Lloyds Banking Group and accountants PwC face a £55m legal battle with a motor dealership which will allege they colluded to force it out of business.
Yorkshire-based Premier Motor Auctions will argue Lloyds used its Business Support Unit as a profit centre to extract money from struggling firms, according to the Sunday Telegraph.
Premier, led by chief executive Keith Elliott, went bust following a failed sale of the business in April 2008. The firm will allege it was the victim of a plan to push bank staff to increase profits as the financial crisis hit.
Lloyds and PwC will dispute the claims, and the bank strongly refuted any comparison between its activities and the actions of the disgraced global restructuring group at Royal Bank of Scotland (RBS GRG), which has faced censure from across business and politics for its treatment of small businesses.
In a statement, Lloyds said: “The Business Support Unit is not a profit centre and its objective is to restore customers to financial health."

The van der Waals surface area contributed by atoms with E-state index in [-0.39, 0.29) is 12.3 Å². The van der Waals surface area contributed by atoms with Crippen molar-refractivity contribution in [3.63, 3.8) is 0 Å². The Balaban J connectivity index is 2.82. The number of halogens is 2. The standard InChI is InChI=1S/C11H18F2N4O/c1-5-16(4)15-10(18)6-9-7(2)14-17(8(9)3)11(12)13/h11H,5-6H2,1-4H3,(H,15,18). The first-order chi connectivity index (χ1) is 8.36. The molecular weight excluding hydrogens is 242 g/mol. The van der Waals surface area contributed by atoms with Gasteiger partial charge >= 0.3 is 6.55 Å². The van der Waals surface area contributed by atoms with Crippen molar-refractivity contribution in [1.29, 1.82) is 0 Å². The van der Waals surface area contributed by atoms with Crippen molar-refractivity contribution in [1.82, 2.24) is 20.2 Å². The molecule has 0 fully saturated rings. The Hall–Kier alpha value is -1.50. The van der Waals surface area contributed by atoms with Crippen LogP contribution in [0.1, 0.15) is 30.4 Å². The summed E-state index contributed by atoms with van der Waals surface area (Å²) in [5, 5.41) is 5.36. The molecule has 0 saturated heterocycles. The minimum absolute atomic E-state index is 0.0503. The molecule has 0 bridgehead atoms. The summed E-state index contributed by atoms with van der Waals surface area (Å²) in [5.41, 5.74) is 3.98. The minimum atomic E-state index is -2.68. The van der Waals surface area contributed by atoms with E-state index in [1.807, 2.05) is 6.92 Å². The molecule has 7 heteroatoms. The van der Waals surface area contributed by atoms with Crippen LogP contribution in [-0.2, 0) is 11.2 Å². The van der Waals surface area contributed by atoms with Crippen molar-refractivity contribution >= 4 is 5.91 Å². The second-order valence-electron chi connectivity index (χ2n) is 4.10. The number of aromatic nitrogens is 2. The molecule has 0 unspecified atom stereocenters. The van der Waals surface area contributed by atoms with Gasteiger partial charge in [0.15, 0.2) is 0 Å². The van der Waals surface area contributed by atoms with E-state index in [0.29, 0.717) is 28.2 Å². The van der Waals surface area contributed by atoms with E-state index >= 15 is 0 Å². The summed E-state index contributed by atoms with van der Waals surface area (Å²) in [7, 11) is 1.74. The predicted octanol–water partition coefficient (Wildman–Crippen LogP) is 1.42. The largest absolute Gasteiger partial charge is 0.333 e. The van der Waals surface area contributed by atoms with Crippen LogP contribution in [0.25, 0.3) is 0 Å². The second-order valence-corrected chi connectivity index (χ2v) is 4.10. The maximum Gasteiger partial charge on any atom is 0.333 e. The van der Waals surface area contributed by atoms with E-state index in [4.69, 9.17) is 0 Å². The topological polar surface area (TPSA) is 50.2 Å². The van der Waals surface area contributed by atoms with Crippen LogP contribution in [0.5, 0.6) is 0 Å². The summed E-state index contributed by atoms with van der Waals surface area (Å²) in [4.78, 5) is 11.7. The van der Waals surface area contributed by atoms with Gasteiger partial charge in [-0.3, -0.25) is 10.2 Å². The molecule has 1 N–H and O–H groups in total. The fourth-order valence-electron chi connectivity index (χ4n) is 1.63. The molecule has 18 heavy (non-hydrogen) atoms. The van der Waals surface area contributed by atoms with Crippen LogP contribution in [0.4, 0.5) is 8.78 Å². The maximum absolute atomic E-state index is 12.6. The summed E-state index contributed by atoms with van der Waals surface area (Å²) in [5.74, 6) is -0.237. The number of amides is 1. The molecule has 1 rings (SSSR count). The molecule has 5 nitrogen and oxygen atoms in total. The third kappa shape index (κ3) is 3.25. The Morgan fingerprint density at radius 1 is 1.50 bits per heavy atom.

The bank said its "approach is fundamentally different" to that found at GRG by the Tomlinson report. It said the case had been "reviewed extensively over a number of years at the most senior levels within the bank" as well as third parties, with "no evidence of any wrong doing" identified thus far.
A PwC spokesperson said: "The liquidator's case is misconceived and we we will be vigorously defending the claim. PwC discharged its statutory duties to creditors and acted properly throughout."
Lawyers for the claimant did not respond to a request for comment at the time of publication.